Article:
In June, when we came back, I was told they moved me to wide receiver. I was so excited. The first couple of days I had some real good practices. A real good three days – no dropped passes and I was beating the defensive backs. Most of us were rookies then. When the veterans came in later, I struggled at first. But, then I started doing ok. Those first few days really carried me through I think.

I actually made the squad as a taxi squad player at first. A couple of weeks or so before the season started Coach Noll called me in and told me he would keep me on the practice squad. They’d have to put me on waivers first, and one team actually claimed me so they kept me on the roster for a short while until they tried again and I cleared waivers.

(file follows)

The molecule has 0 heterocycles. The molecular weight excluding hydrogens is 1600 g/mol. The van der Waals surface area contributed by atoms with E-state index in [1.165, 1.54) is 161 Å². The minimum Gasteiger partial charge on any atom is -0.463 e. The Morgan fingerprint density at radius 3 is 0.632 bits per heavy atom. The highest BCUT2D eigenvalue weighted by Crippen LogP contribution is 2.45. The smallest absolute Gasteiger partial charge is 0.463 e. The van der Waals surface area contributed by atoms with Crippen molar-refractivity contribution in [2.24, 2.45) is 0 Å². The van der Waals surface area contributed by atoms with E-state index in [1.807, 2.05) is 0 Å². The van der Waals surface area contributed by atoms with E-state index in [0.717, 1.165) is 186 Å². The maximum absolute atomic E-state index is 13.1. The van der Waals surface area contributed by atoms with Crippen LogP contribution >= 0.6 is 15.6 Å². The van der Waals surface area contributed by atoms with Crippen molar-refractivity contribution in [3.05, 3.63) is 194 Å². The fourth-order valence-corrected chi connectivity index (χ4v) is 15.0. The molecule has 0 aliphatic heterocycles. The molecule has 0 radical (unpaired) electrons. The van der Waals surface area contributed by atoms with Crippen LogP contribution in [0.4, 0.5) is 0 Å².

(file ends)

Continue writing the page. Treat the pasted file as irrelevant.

The last game of the season, they activated me. I guess as a reward for how I practiced. I was very excited….

Coming from a smaller school (SC State), how prepared were you for the NFL and what were your bigger adjustments?

Yeah – I didn’t know what to expect. In college, we ran the Wing-T. We didn’t pass much. I played tight end and we only had little middle routes – nothing deep. That was a big issue for me. Learning to play wide and reading defenses….

My biggest struggle was dealing with bump and run coverage. They could bump you all the way down the field then – I never had to deal with that in college either.

Another big issue was that I had no weight training in college. I always felt I was naturally strong, but not like when you lift weights. I thought that was a big disadvantage for me.

Who helped mentor you as a rookie and showed you how to adjust to life in the NFL – both on and off the field, and how did they do so?